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BETHESDA – Calling his proposed Fiscal Year 2020 operating budget “really, really constrained,” County Executive Marc Elrich said he still must pare $182 million from the $5.6-billion budget before revenues and expenditures are balanced.
“That’s a gap we’ve got to close,” Elrich said to a crowded cafeteria at Bethesda-Chevy Chase High School Feb. 5.
However, he stressed, he does not plan to cut any safety-net programs.
“The last things that I am going after are programs that help people,” he said.
Almost half of the proposed operating budget will be spent on education at public schools. Another 10.6 percent is designated for public safety. The debt service is third on the list of expenditures, at 8.6 percent of the budget, according to Chris Mullin, senior budget analyst for the county’s Office of Management and Budget.
Besides the operating budget, the county also has a capital budget, for facilities’ improvements and other capital projects.
Tuesday night’s budget forum was Elrich’s fifth and final one, although the county has a website on which residents can still make their budget requests known.
Next, Elrich’s budget will be presented to the county council by March 15. The council will then review and approve it by the end of May.
During the two-hour meeting, Elrich said he is not raising taxes.
His major budget priority is increasing the number of children attending preschool and the number of sites available for preschool education. He also vowed to shutter the county’s Dickerson Landfill and make the county greener.
He told the audience that everything his administration does will be addressed through a “racial equity lens” so that all residents receive the same chance as everyone else to succeed.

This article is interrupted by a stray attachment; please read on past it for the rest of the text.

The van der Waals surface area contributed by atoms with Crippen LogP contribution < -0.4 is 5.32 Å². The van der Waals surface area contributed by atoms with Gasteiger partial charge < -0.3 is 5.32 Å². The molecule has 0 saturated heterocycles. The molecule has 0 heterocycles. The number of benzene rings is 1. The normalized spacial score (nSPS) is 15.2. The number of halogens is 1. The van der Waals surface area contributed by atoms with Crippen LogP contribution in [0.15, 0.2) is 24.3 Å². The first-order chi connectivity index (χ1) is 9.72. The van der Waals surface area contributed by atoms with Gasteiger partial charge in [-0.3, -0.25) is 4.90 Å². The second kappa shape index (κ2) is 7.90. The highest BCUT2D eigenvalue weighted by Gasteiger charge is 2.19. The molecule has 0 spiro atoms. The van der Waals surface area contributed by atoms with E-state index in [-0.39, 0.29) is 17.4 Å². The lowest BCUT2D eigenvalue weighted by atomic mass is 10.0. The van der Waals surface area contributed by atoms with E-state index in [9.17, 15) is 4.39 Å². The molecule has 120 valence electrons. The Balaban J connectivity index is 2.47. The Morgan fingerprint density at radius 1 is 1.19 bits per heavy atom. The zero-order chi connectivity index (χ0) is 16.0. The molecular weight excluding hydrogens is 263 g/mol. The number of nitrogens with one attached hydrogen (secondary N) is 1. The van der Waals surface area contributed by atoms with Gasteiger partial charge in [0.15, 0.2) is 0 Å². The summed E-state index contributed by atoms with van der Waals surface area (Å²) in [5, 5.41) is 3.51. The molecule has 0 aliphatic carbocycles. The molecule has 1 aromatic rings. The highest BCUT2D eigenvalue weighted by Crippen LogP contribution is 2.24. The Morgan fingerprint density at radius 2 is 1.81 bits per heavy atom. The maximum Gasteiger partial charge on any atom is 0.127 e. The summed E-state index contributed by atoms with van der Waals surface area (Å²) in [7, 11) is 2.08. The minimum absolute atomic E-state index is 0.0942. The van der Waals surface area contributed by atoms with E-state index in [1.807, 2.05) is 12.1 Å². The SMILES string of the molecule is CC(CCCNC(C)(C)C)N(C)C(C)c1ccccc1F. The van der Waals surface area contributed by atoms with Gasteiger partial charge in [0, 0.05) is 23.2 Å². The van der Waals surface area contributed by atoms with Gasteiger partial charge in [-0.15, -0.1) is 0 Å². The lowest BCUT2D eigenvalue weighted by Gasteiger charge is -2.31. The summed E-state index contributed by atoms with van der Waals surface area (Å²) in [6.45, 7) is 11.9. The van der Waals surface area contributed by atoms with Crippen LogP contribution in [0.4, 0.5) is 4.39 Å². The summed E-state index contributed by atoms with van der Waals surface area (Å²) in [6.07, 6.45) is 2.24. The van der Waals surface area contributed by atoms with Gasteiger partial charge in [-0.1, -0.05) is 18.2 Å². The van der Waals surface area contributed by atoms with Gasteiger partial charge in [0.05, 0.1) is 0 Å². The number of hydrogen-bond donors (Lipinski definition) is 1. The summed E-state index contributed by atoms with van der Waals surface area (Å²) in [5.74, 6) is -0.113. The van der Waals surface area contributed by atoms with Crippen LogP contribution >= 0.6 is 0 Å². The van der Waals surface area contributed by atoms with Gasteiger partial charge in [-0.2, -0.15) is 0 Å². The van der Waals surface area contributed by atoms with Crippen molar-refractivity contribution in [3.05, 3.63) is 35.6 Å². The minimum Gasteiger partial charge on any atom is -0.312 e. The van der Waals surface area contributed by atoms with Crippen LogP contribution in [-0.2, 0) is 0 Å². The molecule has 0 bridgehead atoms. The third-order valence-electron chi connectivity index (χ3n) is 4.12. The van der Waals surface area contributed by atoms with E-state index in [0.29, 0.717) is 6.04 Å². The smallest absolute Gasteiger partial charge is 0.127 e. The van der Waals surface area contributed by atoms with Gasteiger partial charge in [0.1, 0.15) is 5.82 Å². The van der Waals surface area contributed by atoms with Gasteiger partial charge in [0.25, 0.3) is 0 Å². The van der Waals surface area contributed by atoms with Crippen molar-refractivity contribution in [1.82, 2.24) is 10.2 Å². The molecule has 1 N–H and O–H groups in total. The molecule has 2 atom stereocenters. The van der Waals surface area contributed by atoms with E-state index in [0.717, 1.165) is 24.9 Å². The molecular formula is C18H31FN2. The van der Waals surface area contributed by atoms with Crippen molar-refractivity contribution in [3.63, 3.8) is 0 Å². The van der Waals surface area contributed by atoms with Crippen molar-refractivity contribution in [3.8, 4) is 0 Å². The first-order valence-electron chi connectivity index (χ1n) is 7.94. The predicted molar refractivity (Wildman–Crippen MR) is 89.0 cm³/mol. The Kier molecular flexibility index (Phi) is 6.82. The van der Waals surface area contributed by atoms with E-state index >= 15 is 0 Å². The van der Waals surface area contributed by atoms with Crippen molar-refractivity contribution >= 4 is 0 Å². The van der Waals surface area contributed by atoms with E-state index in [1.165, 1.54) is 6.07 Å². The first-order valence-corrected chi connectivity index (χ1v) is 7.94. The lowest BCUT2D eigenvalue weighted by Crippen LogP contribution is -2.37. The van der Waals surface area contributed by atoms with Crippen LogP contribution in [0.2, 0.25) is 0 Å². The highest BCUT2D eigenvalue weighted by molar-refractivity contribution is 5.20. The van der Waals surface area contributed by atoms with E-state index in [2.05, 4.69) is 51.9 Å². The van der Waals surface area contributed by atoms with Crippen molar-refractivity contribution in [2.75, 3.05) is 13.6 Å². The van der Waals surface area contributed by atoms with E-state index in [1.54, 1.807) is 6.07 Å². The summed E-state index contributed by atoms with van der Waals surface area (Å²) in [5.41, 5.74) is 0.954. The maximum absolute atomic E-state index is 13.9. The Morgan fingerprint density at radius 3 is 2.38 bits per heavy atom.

“I think this is one of the most-important things this county can do,” he said to a highly favorable crowd.
In the area of economic development, Elrich said he hopes to bring jobs “into the buildings we have,” noting that there are currently 10-million square feet of empty offices here.
That is why, Elrich said, he intends to travel to California soon and speak with businesses that may be interested in moving here as part of the Amazon move to northern Virginia.
While in California, he also plans to visit a recycling plant that recycles many more products than the county currently does.
Another goal of Elrich’s is to improve high-tech education at schools here, which he said would then attract more companies to the area.
In another announcement geared to bringing more businesses here, Elrich said he asked Councilman Sidney Katz to head a committee that will examine tax rates and business regulations at neighboring counties with the goal of bringing Montgomery County “in line with the rest of the area.”
During the meeting, about 25 people urged Elrich to fund education and school building improvements, continue on the county’s energy conservation path, and focus on road congestion.
Elrich told the audience he favored easing congestion without adding any toll lanes by changing the direction of some lanes during rush hour to accommodate the increased traffic.
He also discussed bus rapid transit, noting that he preferred that buses drive in the left lanes and stop to pick up and drop off riders onto already-existing medians.
Adding more crosswalks along busy roads is a good way to increase pedestrian safety, he also said.
In an effort to end homelessness and increase affordable housing in the county, Elrich said he currently is looking into using shipping containers as housing.
“We are repurposing the trendy shipping containers” for use at the county’s homeless shelter on East Gude Drive in Rockville, he said.
“Hopefully, in not too long, we will add more,” he said, explaining that about two dozens of the containers could be joined and made into an apartment complex.
Ending homelessness “is a priority for me,” Elrich said. “You can’t treat people who are living in the woods.”
The Fiscal Year 2020 budget runs from July 1, 2019, through June 30, 2020.